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Haiti's economy gets worse; Nation plagued by spending, inflation

By Don Dohning dbohning@herald.com, The Maimi Herald,
Thursday 20 April 2000

PORT-AU-PRINCE, Haiti -- A government spending binge, the lack of a parliament, higher petroleum prices and political turmoil have plunged the Haitian economy to depths not seen since an international embargo against a de facto military regime that ruled from 1991 to 1994.

If an economist wants to see for himself what development is not, he should visit Haiti right away, says Claude Beauboeuf, an economic consultant, university lecturer and commentator with a doctorate in economics and international affairs from the University of Miami.

A foreign economist characterized the current economic situation as dire, with little prospect of improvement in the near or midterm future.

Remittances by Haitians from abroad are among the biggest source of dollars for Haiti, estimated between $400 million and $1 billion annually. Drug money also is a significant but unknown contributor to the economy.

International financial assistance has dried up because of the lack of a parliament required to approve many projects and increasing international frustration with the government. By some estimates, it has lost at least $500 million in aid in the last three years.

In addition, the U.S. Congress has put a hold on what little direct U.S. assistance was going to the government.

Yet, observed one international financial official, they [the government] are spending money like it's going out of style. We're wondering how best to react to the situation so the poor people in Haiti don't suffer.

But, added the official, the donor community is not really willing to give the money to the government in Port-au-Prince. We're trying to be careful so that our actions are not seen as a vote of confidence in the government.

There are few economic bright spots, although Haiti's assembly industry -- mostly value-added apparel -- is holding steady at about 20,000 employees, construction is still strong, and most little new investment there is going into wireless communications.

The gourde, the Haitian currency unit, has depreciated from about 16 to one U.S. dollar late last year -- where it had been for the past several years -- to between 20 and 21 recently. Some are predicting the exchange rate could reach 40 to 45 gourdes to the dollar in coming months.

The gourde's depreciation, say economists, has been fueled by deficit government spending and a growing concern about the current uncertainty that has prompted people to convert gourdes into dollars.

The gourde's fall has brought an upsurge in the cost of living, with inflation now running at an annual rate of nearly 24 percent, based on a 1.9 increase in February, compared with about 8 percent for the last fiscal year. It had been as high as 40 percent under the military.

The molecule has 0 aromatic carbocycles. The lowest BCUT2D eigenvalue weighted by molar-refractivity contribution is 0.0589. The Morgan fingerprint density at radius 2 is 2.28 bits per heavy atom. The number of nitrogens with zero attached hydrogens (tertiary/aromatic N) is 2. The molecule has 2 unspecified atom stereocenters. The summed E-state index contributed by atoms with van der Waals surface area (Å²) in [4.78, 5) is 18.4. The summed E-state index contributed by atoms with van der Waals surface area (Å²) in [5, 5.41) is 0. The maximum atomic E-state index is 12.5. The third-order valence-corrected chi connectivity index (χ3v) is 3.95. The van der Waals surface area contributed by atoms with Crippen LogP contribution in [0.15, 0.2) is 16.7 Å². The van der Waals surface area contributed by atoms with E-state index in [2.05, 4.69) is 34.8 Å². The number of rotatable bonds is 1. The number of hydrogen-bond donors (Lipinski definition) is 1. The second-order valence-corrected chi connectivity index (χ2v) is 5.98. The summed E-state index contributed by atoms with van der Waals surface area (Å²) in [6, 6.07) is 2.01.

An informal survey of market prices for several basic commodities show recent increases ranging 12 percent for rice to 25 percent for sugar and cement.

Despite the crunch, government spending has gone unchecked, according to economists. An International Monetary Fund agreement had called for a deficit of 800 million gourdes for the current fiscal year. That was reached in the first three months -- October through December. The IMF revised the deficit spending upwards to a 1.1 billion-gourde deficit, which was nearly reached by the end of January.

The spending spree began about 10 months ago, including road work, beautification of public squares and other such items, among them more than $700,000 for 13 Mercedes taxis and 12 four-wheel-drive Isuzus, even though there are no tourists.

The vehicles were turned over to the chauffeurs union, which is close to the government, and which is expected to eventually repay the government for them.

At the same time, the government refuses to raise the price of gasoline at the pump, where at $1.60 per gallon, it is among the lowest in the hemisphere.

They have lost $6 million a month in incoming revenue [because of no petroleum price increases] that they could use for government expenditures and that figure is 25 percent of their domestic government revenue source, according to one economist.

Meanwhile, a privatization program that would help attract new investment by upgrading such rundown state-owned facilities as the port, airport, telephone and electric companies, is dead in the water.

Under a timetable given by the government to the World Bank a year ago, bids were to have been called for and contracts signed for all but the electric company by late last year. Nothing has happened in months.

The World Bank, in a March 17 letter to the U.S. Agency for International Development, which had been funding a technical assistance credit for the privatization effort, said it was ending the program March 31.

No concrete progress has been made since last autumn in moving the program forward due to [the] lack of political will...to advance these reforms, said the letter signed by Raj Nallari, director of the Bank's Caribbean Management unit.

It added there there was no reason to grant U.S. aid for the program under present conditions.

There's no way I can see things getting any better over the next couple of years, said a foreign economist. Even if we had elections, it would take until next year for international aid money to start flowing in here.